This article was submitted by Amar Sheth, Sales for Life
It’s 2015 and social selling is catching on. In fact, it will be one of the core, strategic programs that sales enablement will have to address and deploy across the enterprise for the coming years.
Chances are, sales professionals in your company have heard about social selling. In fact, you may already have a few pockets of excellence emerging within the sales team.
Managing Multiple Levels of Learning
While Mary may know social media like the back of her hand, Joe doesn’t know even where to start. Mary is progressing at an incredible speed. The natural tendency is to have Mary disseminate information to the rest of her team. This is a great start but in no way can it be translated into a proper social selling learning program for obvious reasons.
You’d never have your rock star sales rep begin to formally teach anything to the sales team, especially something as important as a learning and development program. They can and should be your evangelists. They can be effective in propagating the message and how it can transform your sales force.
If you allow social to continue unabated, you’ll see growth and pockets of success. However, you’ll help foster a culture of learning in silos and multiple levels of knowledge.
Managing different levels of knowledge and learning can and will quickly spiral out of control. You’ll have the mammoth and uphill task of creating multiple versions of a curriculum that will eat away at your time.
Lack of Best Practice Sharing
If everyone is learning on their own, what chances are there of bringing everyone to “one version of the truth”? It’s vital you focus on formalizing social selling in a process that incorporates your social media policies and company culture.
Having reps act alone in silos will ultimately drive a wedge in sharing best practices. You’ll end up with a system where knowledge isn’t being transferred effectively and some reps are learning more than others.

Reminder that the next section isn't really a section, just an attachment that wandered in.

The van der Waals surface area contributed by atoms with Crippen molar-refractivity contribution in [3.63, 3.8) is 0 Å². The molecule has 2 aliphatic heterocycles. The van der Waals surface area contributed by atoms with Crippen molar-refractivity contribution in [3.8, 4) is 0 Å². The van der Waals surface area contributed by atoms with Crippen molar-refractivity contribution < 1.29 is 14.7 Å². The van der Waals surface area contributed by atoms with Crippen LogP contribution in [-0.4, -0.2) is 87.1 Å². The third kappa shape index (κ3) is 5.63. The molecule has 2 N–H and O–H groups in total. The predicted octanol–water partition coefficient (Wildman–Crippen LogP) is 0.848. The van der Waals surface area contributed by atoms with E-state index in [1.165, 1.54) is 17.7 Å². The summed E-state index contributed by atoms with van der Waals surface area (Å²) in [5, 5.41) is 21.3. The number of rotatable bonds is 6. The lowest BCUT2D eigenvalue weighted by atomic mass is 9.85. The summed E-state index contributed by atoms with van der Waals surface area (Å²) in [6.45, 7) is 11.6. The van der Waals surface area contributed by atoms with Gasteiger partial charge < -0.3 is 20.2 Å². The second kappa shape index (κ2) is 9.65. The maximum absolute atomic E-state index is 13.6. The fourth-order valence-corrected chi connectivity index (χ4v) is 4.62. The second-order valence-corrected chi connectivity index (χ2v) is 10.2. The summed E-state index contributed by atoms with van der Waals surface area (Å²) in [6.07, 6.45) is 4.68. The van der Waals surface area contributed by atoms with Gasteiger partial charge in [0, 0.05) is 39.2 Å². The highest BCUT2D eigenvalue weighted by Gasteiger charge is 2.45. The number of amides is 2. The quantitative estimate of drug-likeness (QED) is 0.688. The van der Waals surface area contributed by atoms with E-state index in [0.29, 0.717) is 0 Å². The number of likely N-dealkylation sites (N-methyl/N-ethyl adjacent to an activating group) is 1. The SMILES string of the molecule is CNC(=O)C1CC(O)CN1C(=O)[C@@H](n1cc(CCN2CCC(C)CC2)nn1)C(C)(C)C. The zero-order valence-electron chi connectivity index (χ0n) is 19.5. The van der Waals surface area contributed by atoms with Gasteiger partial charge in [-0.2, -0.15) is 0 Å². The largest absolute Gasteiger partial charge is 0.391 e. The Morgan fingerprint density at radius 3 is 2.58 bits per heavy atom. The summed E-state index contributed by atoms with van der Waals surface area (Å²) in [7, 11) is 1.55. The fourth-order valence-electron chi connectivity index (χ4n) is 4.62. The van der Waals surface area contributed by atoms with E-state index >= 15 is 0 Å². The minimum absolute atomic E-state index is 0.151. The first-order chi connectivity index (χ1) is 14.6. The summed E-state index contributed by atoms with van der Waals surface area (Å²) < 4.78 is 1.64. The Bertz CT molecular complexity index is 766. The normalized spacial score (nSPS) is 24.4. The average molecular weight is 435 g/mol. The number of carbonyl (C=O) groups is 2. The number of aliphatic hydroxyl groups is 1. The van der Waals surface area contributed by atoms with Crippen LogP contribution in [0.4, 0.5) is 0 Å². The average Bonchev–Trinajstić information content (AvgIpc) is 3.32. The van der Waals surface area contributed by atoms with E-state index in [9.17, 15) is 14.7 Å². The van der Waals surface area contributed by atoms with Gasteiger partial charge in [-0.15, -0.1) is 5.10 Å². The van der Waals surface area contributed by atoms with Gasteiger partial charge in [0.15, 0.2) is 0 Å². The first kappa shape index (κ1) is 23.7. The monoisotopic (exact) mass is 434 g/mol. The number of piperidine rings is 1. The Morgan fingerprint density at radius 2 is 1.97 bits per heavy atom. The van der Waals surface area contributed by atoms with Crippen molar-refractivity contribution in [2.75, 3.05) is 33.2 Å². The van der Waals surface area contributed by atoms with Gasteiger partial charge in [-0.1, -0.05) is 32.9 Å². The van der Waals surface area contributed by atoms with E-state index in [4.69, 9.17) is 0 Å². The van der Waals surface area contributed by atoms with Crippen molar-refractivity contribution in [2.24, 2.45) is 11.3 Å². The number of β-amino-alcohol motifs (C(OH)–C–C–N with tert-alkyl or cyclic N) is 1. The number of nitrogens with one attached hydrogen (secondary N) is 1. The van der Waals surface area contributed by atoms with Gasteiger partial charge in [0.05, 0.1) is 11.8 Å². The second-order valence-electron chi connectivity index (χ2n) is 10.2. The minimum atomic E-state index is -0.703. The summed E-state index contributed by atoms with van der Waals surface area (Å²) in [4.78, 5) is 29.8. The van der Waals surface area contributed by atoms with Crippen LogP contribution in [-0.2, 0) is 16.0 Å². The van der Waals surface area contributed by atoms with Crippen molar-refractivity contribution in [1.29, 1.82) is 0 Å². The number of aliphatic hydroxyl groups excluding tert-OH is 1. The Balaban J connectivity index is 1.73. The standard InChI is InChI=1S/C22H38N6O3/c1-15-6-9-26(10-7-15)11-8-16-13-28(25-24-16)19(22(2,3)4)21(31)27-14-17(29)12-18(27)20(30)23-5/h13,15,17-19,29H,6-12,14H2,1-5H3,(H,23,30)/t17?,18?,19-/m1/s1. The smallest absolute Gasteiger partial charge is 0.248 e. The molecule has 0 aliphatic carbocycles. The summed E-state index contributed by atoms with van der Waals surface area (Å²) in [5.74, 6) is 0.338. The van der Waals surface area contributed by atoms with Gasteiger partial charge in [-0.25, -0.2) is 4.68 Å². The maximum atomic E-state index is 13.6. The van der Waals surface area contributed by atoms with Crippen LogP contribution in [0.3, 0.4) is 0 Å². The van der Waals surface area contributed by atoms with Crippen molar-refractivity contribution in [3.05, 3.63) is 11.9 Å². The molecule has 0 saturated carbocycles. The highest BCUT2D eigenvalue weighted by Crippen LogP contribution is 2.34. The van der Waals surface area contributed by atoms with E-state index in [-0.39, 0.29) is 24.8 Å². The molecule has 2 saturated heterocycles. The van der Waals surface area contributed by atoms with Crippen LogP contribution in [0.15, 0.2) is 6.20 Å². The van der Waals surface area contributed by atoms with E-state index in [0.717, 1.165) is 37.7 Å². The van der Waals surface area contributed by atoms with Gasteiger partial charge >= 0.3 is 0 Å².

Loss of Productivity
Remember, your sales reps are in the business of building pipeline, revenue and managing customers. Social has been proven to help with this and reps are starting to learn about it. This presents unique challenges and opportunities to you in sales enablement.
As you looked for new tools, sales processes, playbooks, etc. did you have sales focus on these or did you take the reins to drive mass-scale adoption across the company? The same philosophy is something you should have for social selling.
Keep sales focused and formally enable their social selling efforts to achieve maximum productivity.
The Bottom Line
As you learn and research social selling, keep these risks in mind. Keep sales focused on what they do best while you find/build a world-class curriculum. The overall results of deploying a formal social selling program should be to bring everyone together to collectively drive results.
While it may seem tempting to have sales learn social selling on their own, the best organizations in the world are implementing formal programs that take into account the overall customer experience while driving net new pipeline and revenue.
Are there any other issues you’re having with social selling as you look for solutions? Leave a comment or connect with me on LinkedIn or Twitter. If you have any questions, you can schedule a call with me here.
Amar Sheth is a sales and marketing professional with a deep passion for social selling. Inspired by the raw and collaborative spirit of social business, Amar focuses on helping bridge the gap between social business goals and execution. He is a Principal at Sales for Life, a firm focused on pushing the boundaries of social in the B2B sales landscape. When not on social media, Amar enjoys traveling the world and volunteering for causes that inspire him.